Trail mix

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"Gorp" and "Scroggin" redirect here. For other uses, see Gorp (disambiguation) and Scroggin (disambiguation).
Trail mix
"Gorp" is a trail mix made with peanuts, raisins and M&M's
Alternative names Gorp, scroggin, schmogle
Type Snack
Main ingredients Dried fruit, grains, nuts, sometimes chocolate
Cookbook: Trail mix  Media: Trail mix
Planters-brand trail mix

Trail mix is a type of snack mix, specifically a combination of granola, dried fruit, nuts, and sometimes chocolate, developed as a food to be taken along on hikes. Trail mix is considered an ideal snack food for hikes, because it is lightweight, easy to store, and nutritious, providing a quick energy boost from the carbohydrates in the dried fruit or granola, and sustained energy from fats in nuts.

The combination of nuts, raisins and chocolate as a trail snack dates at least to the 1910s, when outdoorsman Horace Kephart recommended it in his popular camping guide.[1]

Other names[edit]

In Denmark the mix is known as Studenterhavre ("student oats"). It is mentioned in the book Dramatiske scener (Dramatic Scenes) from 1833 where the story teller buys Studenterhavre for a skilling (Danish coin like a pence).[2] Studenterhavre consist of mainly raisins and almonds but at Christmas candy in the form of chocolate pieces were added. The word "studenterhavre" is probably related to the Dutch word Studentenhaver, which is found in writing as early as 1658.[3]

In New Zealand, trail mix is known as "scroggin" or "schmogle".[4] The term is also used in some places in Australia but usage has only been traced back to the 1970s.[5][6][7][8] Some claim that the name stands for sultanas, carob, raisins, orange peel, grains, glucose,imagination, nuts or alternatively sultanas, chocolate, raisins and other goody-goodies including nuts; but this may be a false etymology.[9]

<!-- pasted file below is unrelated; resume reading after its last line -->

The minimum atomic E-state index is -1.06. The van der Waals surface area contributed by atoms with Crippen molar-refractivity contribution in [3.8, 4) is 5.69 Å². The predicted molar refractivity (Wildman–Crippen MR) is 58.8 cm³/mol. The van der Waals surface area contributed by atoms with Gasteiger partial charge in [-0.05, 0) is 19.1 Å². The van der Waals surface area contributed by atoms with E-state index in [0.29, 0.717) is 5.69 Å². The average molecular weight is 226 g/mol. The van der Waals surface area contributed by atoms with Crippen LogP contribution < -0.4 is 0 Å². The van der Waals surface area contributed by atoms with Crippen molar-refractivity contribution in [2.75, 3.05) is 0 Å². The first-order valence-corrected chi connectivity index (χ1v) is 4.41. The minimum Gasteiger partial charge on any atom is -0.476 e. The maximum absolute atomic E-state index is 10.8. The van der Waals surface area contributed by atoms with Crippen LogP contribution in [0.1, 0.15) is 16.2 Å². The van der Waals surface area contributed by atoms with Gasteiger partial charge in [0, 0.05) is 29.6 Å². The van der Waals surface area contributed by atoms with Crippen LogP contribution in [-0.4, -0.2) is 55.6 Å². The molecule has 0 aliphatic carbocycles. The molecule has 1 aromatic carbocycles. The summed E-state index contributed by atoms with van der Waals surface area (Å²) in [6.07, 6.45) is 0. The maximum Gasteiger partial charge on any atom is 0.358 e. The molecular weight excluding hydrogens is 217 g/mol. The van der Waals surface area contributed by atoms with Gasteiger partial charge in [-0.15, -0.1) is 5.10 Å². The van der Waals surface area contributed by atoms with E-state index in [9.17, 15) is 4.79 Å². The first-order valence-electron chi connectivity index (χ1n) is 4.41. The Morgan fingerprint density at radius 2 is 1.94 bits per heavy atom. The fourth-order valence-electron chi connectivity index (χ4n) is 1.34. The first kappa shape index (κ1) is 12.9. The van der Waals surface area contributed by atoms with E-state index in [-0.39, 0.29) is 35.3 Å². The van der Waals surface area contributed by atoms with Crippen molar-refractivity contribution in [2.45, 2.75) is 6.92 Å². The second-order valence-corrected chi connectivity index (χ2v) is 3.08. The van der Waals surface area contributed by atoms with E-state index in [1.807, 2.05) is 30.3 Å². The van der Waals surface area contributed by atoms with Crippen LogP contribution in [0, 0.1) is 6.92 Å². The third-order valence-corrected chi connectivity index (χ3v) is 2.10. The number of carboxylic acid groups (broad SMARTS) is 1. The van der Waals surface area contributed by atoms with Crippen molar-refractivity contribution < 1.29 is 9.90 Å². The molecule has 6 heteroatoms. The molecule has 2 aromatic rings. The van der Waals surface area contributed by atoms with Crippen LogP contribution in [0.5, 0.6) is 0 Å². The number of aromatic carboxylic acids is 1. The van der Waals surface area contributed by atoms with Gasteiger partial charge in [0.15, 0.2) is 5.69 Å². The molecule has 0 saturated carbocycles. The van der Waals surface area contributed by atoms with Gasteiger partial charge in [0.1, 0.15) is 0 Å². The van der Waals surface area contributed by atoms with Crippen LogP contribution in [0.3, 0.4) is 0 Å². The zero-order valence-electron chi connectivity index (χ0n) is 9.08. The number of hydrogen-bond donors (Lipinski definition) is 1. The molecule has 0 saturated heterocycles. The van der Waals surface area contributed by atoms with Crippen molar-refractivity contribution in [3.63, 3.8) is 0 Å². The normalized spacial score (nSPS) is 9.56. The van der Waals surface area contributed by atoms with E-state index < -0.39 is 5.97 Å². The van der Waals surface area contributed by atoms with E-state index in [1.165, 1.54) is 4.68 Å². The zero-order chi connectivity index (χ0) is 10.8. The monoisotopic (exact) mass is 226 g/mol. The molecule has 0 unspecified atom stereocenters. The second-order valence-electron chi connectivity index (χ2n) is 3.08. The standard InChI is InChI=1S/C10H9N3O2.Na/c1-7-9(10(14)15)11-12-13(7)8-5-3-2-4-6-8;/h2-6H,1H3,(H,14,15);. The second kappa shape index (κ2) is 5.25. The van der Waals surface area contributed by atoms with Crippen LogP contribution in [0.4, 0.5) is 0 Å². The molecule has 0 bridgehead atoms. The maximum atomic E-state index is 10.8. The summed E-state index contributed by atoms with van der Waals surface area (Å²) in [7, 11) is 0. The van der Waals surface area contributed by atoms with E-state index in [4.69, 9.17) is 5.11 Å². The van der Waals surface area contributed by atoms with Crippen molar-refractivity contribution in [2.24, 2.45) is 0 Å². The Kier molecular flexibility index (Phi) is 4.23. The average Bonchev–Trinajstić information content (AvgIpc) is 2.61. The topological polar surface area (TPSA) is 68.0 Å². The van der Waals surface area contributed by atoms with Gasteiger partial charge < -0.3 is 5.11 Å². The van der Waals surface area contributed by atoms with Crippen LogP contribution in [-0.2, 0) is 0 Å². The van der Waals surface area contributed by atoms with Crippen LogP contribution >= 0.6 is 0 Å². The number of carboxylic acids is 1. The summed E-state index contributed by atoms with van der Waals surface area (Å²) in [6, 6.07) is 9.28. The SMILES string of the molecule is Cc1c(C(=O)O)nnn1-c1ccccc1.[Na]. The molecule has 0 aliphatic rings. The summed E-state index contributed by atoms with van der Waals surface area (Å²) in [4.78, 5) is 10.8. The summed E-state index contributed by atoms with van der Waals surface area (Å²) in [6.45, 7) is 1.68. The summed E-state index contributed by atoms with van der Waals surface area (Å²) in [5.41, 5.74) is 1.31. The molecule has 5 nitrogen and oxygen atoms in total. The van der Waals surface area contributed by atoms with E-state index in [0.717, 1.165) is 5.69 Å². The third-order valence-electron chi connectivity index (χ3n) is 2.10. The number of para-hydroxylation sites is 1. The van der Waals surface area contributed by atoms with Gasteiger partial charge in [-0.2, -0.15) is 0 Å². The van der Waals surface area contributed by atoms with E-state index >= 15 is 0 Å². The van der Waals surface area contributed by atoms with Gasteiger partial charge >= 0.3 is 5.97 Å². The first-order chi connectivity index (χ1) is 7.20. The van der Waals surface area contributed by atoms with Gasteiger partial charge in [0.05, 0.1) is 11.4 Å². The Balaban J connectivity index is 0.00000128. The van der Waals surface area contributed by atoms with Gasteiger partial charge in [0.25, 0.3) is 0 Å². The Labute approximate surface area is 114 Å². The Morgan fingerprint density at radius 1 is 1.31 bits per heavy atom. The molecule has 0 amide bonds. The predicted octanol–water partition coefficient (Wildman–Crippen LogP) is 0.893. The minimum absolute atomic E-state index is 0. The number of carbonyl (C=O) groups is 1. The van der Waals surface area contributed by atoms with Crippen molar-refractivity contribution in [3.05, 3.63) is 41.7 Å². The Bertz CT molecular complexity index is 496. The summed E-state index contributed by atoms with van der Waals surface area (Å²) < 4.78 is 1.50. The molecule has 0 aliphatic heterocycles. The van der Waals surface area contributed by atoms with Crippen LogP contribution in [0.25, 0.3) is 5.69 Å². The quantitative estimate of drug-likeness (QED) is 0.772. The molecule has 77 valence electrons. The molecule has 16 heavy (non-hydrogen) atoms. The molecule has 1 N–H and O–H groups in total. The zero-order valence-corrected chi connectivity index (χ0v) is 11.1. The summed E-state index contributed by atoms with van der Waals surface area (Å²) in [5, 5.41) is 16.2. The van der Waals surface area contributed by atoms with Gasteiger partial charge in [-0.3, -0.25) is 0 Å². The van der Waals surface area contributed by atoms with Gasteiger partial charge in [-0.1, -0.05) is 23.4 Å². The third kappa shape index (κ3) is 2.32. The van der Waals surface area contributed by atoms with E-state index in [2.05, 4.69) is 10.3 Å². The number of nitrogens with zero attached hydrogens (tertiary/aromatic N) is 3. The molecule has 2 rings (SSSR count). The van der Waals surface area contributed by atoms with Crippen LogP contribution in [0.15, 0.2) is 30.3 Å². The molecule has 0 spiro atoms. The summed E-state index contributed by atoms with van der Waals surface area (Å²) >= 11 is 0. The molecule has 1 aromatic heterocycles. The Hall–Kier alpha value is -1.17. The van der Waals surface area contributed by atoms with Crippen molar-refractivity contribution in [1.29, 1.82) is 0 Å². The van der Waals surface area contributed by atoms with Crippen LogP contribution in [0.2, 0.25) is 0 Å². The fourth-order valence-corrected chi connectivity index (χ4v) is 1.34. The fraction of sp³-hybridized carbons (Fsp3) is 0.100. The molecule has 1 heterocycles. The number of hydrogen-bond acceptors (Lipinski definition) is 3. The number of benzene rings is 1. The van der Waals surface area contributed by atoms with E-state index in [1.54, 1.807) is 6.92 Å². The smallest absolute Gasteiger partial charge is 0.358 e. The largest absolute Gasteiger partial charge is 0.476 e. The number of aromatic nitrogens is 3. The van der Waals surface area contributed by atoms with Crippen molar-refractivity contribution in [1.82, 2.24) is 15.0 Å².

The word gorp, a term for trail mix often used by hikers, is typically said to be an acronym for "good old raisins and peanuts"[10] or its common ingredients "granola, oats, raisins, peanuts." The Oxford English Dictionary cites a 1913 reference to the verb gorp, meaning "to eat greedily."

Trail mix, apart from being a food for hikers, is served as a cheap snack to accompany drinks. It bears sometimes humorous names in certain countries, however, e.g., in Denmark, The Netherlands, Poland and Germany it can actually be purchased under these names:

  • Studentenfutter ("student feed") in Germany, Austria and Switzerland
  • Studenterhavre ("student oats", in analogy of horse oats) in Denmark
  • Studentenhaver (id.) in the Netherlands and Flanders
  • Mieszanka studencka ("students' mix") in Poland
  • Studentų maistas ("students' food") in Lithuania
  • Tudengieine (Student snack) in Estonia
  • Diákcsemege ("students' delicacy") in Hungary
  • Študentska hrana ("students' food") in Slovenia
  • Studentski miks ("Student mix") in Serbia
  • Bwyd Dewey ("beloved food") in Wales


Common ingredients may include:

See also[edit]


  1. ^ Kephart, Horace (1916) The Book of Camping and Woodcraft, p. 196
  2. ^ Bredahl, Christian Hvild (1833). Dramatiske soener. 
  3. ^ Groot Woordenboek der Nederlandsche Taal. 
  4. ^ Harper, Laura; Mudd, Tony; Whitfield, Paul (2002). Rough guide to New Zealand. Rough Guides. p. 1023. ISBN 1-85828-896-7. 
  5. ^ "A walk in the Tinderry Mountains.". The Canberra Times (ACT : 1926 - 1995). ACT: National Library of Australia. 27 December 1975. p. 7. Retrieved 5 August 2013. 
  6. ^ Pearl Violette Newfield Metzelthin, ed. (1997), Gourmet, Condé Nast Publications, 57 (1–6), p. 53  Missing or empty |title= (help)
  7. ^ Wheeler, Graeme (1991). The Scroggin Eaters: A History of Bushwalking in Victoria to 1989. Melbourne: Pindari Publications. ISBN 0-9587874-4-1. 
  8. ^ Moore, Bruce (April 2005). "From the Centre" (PDF). Ozwords. South Melbourne: Oxford University Press. 12 (1): 5. ISSN 1321-0858. Retrieved 17 February 2012. 
  9. ^ "World Wide Words: Gorp". World Wide Words. Retrieved 2010-04-05. 
  10. ^ "The Food Timeline-history notes: muffins to yogurt". Retrieved 2010-01-31.